Coastguards were last night confident an operation to stabilise a fuel-laden tugboat had averted an environmental disaster along the Westcountry's Riviera coastline – despite its 'cargo' sinking without trace.
Officials said a last-ditch attempt to prevent the ocean-going tug Christos XXII from joining the ex-German Naval training ship at the bottom of Tor Bay had succeeded.
The already stricken and under-tow Emsstrom was irreparably damaged after it ran into the back of the tug late on Sunday night and the ship finally sank around 1.30pm yesterday, some 2.5 nautical miles out to sea.
Eight sailors – all foreign nationals – were rescued from the Greek-registered tug after the Torbay lifeboat and a Naval helicopter answered a Mayday call in a night-time operation.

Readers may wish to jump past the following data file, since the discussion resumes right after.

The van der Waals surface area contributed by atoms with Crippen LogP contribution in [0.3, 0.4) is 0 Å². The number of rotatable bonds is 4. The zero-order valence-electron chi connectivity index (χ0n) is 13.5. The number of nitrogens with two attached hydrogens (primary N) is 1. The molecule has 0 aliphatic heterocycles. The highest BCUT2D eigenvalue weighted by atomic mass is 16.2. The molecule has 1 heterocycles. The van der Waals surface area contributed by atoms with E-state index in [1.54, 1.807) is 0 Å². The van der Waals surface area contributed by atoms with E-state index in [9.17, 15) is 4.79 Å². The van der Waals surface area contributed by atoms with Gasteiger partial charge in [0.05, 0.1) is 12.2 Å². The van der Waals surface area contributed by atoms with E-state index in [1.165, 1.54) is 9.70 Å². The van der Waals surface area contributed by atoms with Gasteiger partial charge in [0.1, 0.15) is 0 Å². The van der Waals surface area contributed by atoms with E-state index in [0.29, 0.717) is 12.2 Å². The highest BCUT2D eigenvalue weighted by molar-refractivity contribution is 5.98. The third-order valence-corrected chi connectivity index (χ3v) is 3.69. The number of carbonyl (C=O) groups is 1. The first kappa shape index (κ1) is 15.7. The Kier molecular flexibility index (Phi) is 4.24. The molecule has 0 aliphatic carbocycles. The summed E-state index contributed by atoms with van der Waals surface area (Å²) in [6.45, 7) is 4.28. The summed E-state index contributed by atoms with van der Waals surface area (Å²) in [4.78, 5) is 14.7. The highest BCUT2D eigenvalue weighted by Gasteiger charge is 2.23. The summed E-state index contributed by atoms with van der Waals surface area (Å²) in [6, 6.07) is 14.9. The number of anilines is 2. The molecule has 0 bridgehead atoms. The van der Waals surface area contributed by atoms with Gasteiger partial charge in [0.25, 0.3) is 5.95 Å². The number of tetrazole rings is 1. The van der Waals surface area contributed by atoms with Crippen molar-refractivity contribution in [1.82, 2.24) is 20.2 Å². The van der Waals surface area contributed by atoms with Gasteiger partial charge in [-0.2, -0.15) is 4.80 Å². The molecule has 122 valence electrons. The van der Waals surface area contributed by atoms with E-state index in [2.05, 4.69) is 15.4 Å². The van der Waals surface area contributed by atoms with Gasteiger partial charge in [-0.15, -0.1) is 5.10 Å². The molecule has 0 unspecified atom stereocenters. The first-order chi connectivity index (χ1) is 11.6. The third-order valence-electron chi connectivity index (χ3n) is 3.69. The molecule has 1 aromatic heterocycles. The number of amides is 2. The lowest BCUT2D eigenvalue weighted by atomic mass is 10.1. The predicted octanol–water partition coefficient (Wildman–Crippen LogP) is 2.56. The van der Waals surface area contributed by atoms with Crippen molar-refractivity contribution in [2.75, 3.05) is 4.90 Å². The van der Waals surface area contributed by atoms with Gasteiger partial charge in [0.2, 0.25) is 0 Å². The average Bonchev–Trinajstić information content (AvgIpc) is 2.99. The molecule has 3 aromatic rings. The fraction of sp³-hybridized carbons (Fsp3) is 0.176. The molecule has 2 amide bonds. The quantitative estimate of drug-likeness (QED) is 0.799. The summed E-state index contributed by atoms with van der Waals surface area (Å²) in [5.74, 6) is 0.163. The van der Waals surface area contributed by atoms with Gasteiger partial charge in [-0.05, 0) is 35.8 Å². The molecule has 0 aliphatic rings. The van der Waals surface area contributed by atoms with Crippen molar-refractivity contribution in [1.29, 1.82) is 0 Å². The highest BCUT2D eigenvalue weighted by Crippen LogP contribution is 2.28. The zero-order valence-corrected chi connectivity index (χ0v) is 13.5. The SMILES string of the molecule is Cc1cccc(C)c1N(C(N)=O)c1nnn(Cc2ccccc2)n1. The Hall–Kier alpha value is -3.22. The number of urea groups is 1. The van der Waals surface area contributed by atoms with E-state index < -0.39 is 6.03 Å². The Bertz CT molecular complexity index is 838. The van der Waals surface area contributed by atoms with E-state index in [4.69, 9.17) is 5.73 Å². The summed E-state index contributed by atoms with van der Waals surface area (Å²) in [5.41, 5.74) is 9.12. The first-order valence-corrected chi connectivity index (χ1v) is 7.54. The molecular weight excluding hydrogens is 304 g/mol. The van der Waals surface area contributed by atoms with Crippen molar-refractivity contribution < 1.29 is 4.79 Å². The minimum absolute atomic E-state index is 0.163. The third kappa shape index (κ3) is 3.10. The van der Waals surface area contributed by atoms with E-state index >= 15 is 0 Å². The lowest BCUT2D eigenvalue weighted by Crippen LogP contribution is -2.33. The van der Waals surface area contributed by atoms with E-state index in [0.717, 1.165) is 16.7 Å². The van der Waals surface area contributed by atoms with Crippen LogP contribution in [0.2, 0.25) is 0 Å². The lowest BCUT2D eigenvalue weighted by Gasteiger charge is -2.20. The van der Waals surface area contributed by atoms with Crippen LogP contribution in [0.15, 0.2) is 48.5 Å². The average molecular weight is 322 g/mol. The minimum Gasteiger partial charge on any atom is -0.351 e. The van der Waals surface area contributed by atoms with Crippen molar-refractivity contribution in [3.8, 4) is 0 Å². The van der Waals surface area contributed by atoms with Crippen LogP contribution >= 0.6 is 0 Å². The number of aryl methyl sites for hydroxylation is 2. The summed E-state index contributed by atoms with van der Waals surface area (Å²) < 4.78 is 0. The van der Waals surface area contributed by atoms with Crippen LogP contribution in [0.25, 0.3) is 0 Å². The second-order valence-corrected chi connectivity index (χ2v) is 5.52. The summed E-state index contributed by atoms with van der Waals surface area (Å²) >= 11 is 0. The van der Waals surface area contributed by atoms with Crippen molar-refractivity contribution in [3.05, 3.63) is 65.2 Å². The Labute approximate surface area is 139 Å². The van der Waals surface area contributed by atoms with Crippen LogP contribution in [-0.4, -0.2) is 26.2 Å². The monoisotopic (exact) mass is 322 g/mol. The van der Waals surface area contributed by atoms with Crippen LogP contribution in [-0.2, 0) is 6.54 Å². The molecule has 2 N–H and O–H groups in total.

Salvors are confident that the sunken ship – which had been stripped bare and was en route from Germany to Turkey to be scrapped – poses no danger whatsoever to wildlife or shipping.
The damaged tug was last night being fitted with steel plates ahead of being towed overnight to safety in Portland harbour, where it is expected to be tied up this morning.
Coastguards said they were confident they had won the battle to prevent hundreds of tonnes of diesel spilling into the sea.
A Brixham coastguard spokesman told the Western Morning News: "It all looks stable and they would not even attempt the move if they were not satisfied that it was safe.
"They will hug the shoreline to get shelter from the winds – that's the plan."